Your code should generate a warning reading (in GHC, at least):
Pattern match(es) are overlapped
In an equation for 'myReplicate': myReplicate 0 y = ...
What is happening is that the code tries to match your input against each definition you've written, in the order you've written (top-down). When you write
f x = ..., the
x variable will always match with any value of the type it represents. If all the bindings in the definition match, then that definition will be used.
In your case, the first definition is
myReplicate x y = y : myReplicate (x-1) y. As I said,
y will match with any value you pass, including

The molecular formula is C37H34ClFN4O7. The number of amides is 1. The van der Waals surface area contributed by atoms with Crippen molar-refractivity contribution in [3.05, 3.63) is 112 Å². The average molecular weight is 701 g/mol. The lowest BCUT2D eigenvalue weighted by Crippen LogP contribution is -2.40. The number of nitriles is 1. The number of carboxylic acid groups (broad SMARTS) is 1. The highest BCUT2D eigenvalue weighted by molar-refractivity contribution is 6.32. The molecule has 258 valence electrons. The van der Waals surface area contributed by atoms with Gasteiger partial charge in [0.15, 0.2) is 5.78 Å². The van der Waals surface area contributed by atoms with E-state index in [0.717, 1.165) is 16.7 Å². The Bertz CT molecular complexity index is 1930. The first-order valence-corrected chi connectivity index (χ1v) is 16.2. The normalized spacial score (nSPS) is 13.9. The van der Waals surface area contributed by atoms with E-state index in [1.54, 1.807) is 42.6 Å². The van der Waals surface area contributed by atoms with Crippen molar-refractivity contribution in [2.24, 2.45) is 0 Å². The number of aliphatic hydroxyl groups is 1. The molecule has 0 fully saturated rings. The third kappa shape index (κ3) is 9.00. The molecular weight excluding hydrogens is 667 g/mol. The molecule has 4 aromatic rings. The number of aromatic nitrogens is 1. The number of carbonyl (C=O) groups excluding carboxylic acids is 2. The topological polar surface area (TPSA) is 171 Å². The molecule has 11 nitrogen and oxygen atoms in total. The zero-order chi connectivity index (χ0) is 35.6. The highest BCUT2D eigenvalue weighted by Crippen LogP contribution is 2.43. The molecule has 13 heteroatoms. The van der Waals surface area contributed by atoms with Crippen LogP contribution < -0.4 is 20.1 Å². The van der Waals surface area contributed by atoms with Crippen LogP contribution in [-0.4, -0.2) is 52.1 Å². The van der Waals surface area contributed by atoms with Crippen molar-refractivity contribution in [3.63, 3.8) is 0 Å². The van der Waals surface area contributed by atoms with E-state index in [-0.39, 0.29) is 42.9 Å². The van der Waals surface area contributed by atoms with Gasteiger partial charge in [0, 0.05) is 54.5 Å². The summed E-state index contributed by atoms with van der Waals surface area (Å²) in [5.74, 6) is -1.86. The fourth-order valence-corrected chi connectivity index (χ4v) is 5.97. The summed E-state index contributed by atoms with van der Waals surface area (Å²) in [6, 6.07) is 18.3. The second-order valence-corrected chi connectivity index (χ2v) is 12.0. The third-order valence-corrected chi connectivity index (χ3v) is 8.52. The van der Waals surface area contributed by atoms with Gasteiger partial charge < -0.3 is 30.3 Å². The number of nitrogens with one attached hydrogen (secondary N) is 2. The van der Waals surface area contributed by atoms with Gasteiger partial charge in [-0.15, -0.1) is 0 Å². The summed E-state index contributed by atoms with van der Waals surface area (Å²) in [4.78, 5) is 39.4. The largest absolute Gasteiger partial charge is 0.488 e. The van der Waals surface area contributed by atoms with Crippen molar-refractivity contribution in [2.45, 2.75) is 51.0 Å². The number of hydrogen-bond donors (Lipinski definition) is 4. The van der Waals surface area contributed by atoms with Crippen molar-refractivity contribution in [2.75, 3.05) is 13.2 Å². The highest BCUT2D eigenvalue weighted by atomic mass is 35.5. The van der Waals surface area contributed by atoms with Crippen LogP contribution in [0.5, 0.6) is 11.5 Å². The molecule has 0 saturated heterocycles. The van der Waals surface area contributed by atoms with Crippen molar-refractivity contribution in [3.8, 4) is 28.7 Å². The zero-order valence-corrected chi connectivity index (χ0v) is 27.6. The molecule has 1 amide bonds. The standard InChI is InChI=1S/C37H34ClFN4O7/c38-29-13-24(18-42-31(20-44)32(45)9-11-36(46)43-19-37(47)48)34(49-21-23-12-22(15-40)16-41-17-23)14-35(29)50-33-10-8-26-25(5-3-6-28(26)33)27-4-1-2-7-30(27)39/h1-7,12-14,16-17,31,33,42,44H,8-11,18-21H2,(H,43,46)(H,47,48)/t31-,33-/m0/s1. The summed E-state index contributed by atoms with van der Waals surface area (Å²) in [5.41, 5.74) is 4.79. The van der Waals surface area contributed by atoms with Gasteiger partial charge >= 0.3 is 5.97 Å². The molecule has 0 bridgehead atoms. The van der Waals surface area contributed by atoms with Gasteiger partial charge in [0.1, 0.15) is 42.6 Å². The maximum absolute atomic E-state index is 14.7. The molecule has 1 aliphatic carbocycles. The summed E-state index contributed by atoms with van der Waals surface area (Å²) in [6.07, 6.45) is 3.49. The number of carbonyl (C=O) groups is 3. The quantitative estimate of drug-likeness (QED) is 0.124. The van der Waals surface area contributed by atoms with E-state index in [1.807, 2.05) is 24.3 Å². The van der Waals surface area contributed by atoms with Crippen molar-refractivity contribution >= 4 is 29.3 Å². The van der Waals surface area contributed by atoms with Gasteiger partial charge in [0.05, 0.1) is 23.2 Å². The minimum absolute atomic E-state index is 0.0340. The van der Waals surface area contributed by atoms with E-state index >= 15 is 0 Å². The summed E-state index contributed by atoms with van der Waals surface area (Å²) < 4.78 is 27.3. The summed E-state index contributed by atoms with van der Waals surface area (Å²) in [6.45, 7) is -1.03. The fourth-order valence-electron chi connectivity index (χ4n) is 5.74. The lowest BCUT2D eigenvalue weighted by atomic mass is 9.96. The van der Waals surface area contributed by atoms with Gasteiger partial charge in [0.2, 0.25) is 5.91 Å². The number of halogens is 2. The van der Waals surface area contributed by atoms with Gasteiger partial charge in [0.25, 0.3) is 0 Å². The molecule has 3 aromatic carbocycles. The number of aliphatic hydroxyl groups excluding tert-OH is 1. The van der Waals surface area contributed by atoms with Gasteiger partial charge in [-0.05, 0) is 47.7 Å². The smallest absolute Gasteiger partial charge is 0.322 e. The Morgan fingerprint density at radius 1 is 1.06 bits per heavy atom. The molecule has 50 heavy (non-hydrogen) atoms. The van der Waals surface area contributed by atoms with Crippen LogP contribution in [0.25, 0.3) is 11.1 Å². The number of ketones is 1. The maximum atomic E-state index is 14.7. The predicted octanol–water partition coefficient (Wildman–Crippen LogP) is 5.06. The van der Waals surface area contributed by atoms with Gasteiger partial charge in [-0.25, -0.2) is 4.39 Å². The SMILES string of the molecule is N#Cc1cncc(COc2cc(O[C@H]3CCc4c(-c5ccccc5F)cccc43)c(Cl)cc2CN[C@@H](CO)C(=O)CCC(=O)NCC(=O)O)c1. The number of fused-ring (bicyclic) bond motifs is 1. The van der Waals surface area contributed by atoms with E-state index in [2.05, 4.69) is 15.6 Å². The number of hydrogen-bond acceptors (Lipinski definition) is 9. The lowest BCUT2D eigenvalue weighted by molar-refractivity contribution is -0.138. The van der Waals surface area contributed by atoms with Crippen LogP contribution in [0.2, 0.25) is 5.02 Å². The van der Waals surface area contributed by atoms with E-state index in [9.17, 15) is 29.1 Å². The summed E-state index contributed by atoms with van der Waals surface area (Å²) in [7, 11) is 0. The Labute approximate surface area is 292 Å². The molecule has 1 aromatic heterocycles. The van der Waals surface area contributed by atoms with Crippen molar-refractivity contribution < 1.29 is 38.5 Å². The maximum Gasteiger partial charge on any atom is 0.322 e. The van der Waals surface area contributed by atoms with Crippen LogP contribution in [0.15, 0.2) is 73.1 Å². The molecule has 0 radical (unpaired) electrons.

0 for the
x binding. The solution proposed by @Alec shows how you can avoid this problem, by having the most specific pattern written first, and the catch-all pattern written last.
Another solution is using guards:
myReplicate :: Int -> a -> [a]
myReplicate x y
| x > 0 = y : myReplicate (x-1) y
| x == 0 = 
| otherwise =  -- or throw an exception, or use Maybe
This way you can write the expressions to be used in any order, if you write the conditions properly (in another words, if the conditions are mutually exclusive). Note the conditions will still be evaluated first from the top, then going down until a condition is true, pretty much like an
if ... else if ... else if ... else ... chain in an imperative language.